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Ron helps build businesses. He has worked all over Europe and the USA with a variety of clients. He is the author of many entrepreneurship and strategy focused books. He is a regular contributor on Newstalk radio, a regular public speaker on innovation, strategy, future trends and entrepreneurship and his articles are featured in the media in Ireland and the UK.
He is founder of BookBuzz, StrategyCrowd and Small Business Can. He is the entrepreneur-in-residence for Sustainable Nation, and the Irish lead for the Climate-KIC Climatelaunchpad, the largest green business idea competition in the world.
"I had the joy of working with Ron while he was involved with Invent, the innovation centre in Dublin City University. If you want someone who is going to help you and your business achieve great things, then Ron is your man. He has the capacity and ability to wade through the mud to help you find those diamonds that will help you transform your business ..."
M.A. FMII Grad.
"I had a mentoring session with Ron for my startup business a few months ago through www.smallbusinesscan.com and Ulster Bank. Ron was quickly able to identify areas for growth and gave me valuable advice that I was able to implement right away. I would have no hesitation in recommending a mentoring session with him. It was of huge value ..."
Sales and Marketing Manager at Costa Systems
"The word STRATEGY is bandied about by many who do not have a basic understanding of its concepts - Ron however, is one of the most clear minded strategic thinkers I have ever dealt with - knowledgeable, professional, pleasant and pragmatic. You would be hard pressed to find a better advisor for your business activity ..."
"Ron is a visionary. He is a truly insightful guy. At JPR, we have worked closely with Ron on a range of projects for Small Business Can, including media partnerships with the Belfast Telegraph and Sunday Business Post, and on the Start-Up Live and Business Live events series. Ron's articles and columns for the media partners always find ..."
Chartered PR Professional / Director at JComms
From the Blog
When did you hear the word “digital” for the first time? If you can remember, you are not a digital native, but a digital immigrant. And that might have serious consequences for your business! I have just finished reading two books on the impact of the digital revolution on our lives and our businesses. “Future Minds” and “The new normal.”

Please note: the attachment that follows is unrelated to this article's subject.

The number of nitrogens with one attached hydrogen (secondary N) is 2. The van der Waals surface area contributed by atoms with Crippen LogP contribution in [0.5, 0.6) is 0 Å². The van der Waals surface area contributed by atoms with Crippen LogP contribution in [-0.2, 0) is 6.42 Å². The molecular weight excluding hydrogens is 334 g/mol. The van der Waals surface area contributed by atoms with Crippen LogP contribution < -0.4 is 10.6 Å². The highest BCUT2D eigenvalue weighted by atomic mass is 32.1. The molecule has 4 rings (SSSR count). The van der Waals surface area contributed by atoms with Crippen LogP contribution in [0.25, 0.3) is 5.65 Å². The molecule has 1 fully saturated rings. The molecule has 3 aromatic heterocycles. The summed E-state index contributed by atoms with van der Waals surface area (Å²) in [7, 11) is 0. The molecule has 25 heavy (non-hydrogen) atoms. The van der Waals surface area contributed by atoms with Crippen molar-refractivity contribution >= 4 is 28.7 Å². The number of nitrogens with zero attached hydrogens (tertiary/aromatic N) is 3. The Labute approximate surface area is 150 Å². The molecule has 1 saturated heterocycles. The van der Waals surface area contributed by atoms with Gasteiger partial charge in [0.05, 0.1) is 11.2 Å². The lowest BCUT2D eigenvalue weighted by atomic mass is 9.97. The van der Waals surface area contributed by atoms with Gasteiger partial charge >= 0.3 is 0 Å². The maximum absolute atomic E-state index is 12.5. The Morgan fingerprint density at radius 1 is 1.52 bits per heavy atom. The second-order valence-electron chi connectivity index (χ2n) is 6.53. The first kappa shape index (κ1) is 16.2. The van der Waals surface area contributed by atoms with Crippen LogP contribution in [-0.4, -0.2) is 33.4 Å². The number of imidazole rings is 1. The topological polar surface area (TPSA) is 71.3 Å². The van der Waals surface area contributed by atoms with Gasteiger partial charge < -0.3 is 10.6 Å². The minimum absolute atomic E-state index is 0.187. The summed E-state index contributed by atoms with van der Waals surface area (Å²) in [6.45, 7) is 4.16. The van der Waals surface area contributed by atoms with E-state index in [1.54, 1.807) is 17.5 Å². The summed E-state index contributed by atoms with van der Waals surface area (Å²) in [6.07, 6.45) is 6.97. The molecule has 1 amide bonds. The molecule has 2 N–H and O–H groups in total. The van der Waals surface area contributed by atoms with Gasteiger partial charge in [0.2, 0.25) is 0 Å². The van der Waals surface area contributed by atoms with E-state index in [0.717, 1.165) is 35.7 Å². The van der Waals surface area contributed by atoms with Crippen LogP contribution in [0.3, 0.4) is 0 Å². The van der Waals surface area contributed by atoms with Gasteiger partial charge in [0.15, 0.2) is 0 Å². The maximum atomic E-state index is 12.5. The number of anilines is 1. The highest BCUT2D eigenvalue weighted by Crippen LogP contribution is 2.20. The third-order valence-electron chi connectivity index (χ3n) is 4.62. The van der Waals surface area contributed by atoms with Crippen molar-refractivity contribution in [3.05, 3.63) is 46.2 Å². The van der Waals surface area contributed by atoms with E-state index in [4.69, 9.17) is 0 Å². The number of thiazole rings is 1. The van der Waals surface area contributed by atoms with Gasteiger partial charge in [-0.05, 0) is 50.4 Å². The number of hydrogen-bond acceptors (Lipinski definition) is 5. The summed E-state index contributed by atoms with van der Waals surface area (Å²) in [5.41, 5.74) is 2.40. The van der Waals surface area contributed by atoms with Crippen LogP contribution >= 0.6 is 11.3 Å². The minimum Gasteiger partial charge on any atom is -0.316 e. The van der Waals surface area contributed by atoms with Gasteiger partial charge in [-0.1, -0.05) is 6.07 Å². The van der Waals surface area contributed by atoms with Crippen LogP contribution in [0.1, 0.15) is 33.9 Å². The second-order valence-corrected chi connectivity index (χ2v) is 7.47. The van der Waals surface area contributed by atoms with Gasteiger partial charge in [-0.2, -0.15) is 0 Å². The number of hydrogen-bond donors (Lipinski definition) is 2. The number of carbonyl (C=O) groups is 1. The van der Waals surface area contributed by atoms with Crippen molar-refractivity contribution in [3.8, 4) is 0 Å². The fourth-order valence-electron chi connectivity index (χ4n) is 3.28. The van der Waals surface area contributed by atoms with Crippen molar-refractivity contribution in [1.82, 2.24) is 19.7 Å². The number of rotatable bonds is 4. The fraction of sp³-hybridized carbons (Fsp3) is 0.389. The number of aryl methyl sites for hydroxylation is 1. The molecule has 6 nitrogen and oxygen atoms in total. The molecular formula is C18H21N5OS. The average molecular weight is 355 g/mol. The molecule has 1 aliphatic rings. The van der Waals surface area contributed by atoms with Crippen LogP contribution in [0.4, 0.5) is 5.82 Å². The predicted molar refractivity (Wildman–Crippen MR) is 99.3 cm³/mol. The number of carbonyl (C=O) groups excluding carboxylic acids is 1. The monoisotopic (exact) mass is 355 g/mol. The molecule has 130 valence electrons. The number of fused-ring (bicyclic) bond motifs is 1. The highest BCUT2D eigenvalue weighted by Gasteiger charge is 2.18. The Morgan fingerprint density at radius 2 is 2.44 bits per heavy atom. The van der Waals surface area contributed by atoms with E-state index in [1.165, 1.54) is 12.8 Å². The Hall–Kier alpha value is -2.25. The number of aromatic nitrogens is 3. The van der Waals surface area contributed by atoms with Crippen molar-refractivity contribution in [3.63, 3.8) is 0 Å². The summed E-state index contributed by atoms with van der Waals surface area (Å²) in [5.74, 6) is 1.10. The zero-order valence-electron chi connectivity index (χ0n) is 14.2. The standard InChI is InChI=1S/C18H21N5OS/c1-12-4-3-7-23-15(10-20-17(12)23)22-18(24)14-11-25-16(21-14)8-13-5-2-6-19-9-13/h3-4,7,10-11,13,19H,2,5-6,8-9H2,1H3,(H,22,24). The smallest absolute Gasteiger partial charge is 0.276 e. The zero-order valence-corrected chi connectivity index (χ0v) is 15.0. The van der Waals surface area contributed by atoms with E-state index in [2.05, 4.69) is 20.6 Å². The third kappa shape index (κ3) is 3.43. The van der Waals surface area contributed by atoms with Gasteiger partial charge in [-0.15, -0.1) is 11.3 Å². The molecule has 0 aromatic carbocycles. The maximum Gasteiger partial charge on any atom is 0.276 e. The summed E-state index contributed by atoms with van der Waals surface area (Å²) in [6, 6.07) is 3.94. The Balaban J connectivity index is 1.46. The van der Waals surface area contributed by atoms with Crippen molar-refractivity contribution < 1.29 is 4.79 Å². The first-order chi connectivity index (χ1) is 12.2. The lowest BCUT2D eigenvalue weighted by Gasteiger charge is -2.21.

If you can remember, you are not a digital native, but a digital immigrant. And that might have serious consequences for your business! I have just finished reading two books on the impact of the digital revolution on our lives and our businesses. “Future Minds” and “The new normal.” I always assumed that digital is good for kids. A recent …
As one of the founders of Smallbusinesscan, I try to stay ahead or at least on top of the thinking on social media. Understanding the speed at which things change is important, and I make a point of reading up as much as I can.
Over the last week, I read two books on the subject; “Socialnomics” and “The Mesh.” Also reviewed them for Newstalk on the business breakfast show. I got carried away and used the word “crap” (twice) and advised not to read them. I might have been wrong.
I think I did the subject of social media and its impact on business a disservice. Rather on focussing on how bad the two books are (If you have …
“Hacking work” is about reinventing work. There are a lot of interesting books about work, the meaning of work, controlling your destiny and all that. Even the Dalai Lama wrote a book about happiness at work.
Are you happy at work?
Why is that important? There is a strong economic rationale behind being happy at work. Happy workers are 10-25% more effective (from “Emotionomics”).
I wrote earlier articles about the importance of happy workers from a social media and marketing perspective (read “Engage,” “Workplace 2020” or ‘Marketing 3.0”).
“Hacking work” is about organisations being out of control while trying to be in control. Corporate big brother. The problem is that Big Brother uses outdated systems that …
Primary premise of change programme Vineet Nayar – HCLT’s CEO identifies the part of the organisation that creates value – the people who work for the customers. With the right support, these people can create much more value for customers, which mean the customers will create the business success that the organisation wants. Nayar- recounts how he defied the conventional wisdom that companies must put customers first, and then turned the hierarchical pyramid upside down by making management accountable to the employees, and not the other way around.
The Problem In a knowledge economy, knowledge is power, so each level of management jealously guards his or her knowledge because it appears to be the sole reason they hold that management …